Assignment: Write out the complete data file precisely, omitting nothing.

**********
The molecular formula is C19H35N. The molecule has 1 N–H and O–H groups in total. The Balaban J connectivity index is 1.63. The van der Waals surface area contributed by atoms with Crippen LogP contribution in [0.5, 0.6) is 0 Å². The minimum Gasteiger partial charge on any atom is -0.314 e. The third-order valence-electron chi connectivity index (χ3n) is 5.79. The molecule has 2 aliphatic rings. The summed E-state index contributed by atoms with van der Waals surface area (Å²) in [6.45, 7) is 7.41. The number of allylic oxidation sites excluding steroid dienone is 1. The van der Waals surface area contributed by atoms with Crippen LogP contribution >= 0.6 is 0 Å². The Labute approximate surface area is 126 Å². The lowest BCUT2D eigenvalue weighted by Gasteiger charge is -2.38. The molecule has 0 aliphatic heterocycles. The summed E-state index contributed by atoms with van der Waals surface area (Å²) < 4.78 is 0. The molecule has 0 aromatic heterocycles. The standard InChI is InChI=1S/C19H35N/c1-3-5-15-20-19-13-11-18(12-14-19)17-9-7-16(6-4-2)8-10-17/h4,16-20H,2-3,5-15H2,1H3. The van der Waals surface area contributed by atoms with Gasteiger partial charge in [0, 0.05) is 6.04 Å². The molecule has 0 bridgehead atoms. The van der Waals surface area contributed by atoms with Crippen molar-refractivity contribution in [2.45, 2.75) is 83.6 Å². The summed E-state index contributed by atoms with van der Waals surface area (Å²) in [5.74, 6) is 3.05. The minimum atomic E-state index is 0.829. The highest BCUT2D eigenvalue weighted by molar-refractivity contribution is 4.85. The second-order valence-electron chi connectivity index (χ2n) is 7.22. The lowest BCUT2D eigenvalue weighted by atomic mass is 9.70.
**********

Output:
The molecular formula is C19H35N. The molecule has 1 N–H and O–H groups in total. The Balaban J connectivity index is 1.63. The van der Waals surface area contributed by atoms with Crippen LogP contribution in [0.5, 0.6) is 0 Å². The minimum Gasteiger partial charge on any atom is -0.314 e. The third-order valence-electron chi connectivity index (χ3n) is 5.79. The molecule has 2 aliphatic rings. The summed E-state index contributed by atoms with van der Waals surface area (Å²) in [6.45, 7) is 7.41. The number of allylic oxidation sites excluding steroid dienone is 1. The van der Waals surface area contributed by atoms with Crippen LogP contribution >= 0.6 is 0 Å². The Labute approximate surface area is 126 Å². The lowest BCUT2D eigenvalue weighted by Gasteiger charge is -2.38. The molecule has 0 aliphatic heterocycles. The summed E-state index contributed by atoms with van der Waals surface area (Å²) < 4.78 is 0. The molecule has 0 aromatic heterocycles. The standard InChI is InChI=1S/C19H35N/c1-3-5-15-20-19-13-11-18(12-14-19)17-9-7-16(6-4-2)8-10-17/h4,16-20H,2-3,5-15H2,1H3. The van der Waals surface area contributed by atoms with Gasteiger partial charge in [0, 0.05) is 6.04 Å². The molecule has 0 bridgehead atoms. The van der Waals surface area contributed by atoms with Crippen molar-refractivity contribution in [2.45, 2.75) is 83.6 Å². The summed E-state index contributed by atoms with van der Waals surface area (Å²) in [5.74, 6) is 3.05. The minimum atomic E-state index is 0.829. The highest BCUT2D eigenvalue weighted by molar-refractivity contribution is 4.85. The second-order valence-electron chi connectivity index (χ2n) is 7.22. The lowest BCUT2D eigenvalue weighted by atomic mass is 9.70.